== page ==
Juno started off as most ideas do — a conversation. Wes and I were chatting about an article he had found online. We noted that we had to put in quite a bit of effort to find interesting reads: generally, we exchanged articles over text, and often scourged Twitter for more suggestions. Still, Twitter was cluttered: we were often fighting the urge to scroll through the feed ad nauseam. After some conversation with coworkers and friends, we got the idea to make a platform that focuses solely on bringing users interesting reads and letting them share these with their community.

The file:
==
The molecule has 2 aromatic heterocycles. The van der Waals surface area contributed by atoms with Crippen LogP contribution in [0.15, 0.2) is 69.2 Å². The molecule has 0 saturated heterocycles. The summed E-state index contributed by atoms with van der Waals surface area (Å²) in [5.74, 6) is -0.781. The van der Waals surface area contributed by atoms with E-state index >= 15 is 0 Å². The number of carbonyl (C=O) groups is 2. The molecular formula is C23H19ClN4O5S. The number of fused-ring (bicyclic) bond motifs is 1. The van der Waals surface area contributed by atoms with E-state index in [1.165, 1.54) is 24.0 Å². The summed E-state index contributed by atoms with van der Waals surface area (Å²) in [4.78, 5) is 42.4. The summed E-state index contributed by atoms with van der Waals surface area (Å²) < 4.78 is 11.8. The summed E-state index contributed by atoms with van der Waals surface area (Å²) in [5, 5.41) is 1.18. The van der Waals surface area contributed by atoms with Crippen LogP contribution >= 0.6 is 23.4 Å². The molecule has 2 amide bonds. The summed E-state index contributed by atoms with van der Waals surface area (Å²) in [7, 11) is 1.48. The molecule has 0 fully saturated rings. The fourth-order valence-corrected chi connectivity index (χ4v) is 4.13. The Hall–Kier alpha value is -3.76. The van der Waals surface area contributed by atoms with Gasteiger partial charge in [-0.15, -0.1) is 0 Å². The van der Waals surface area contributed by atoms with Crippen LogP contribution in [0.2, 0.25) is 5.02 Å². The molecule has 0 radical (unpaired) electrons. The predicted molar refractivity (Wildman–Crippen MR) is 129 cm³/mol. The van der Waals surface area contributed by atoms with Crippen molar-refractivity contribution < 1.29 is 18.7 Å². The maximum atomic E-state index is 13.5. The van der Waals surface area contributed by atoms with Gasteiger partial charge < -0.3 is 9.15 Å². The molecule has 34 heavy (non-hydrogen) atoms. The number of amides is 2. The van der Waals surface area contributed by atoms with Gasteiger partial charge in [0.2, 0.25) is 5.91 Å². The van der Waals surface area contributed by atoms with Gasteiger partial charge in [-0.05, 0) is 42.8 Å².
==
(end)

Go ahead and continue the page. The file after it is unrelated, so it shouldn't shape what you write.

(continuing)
We set out to build a read-it-later app, but one where the users can discover what others find interesting, and share articles with each other. We kept in touch with our initial, small user-base, and tried to listen closely to find out what they wished Juno could do for them, and how we could make Juno a useful tool.
We are now working on making our reader customisable and efficient: one that lets you highlight and note 📝 what is important to you. To make discovering relevant reads quicker, we are integrating topics and collections: users will be able to curate articles and share their collections with their communities.
— Jorrit Keijzer & Wes BotmanThe Juno founders. Wes Botman (left), Kishan Chamman (middle), Jorrit Keijzer (right).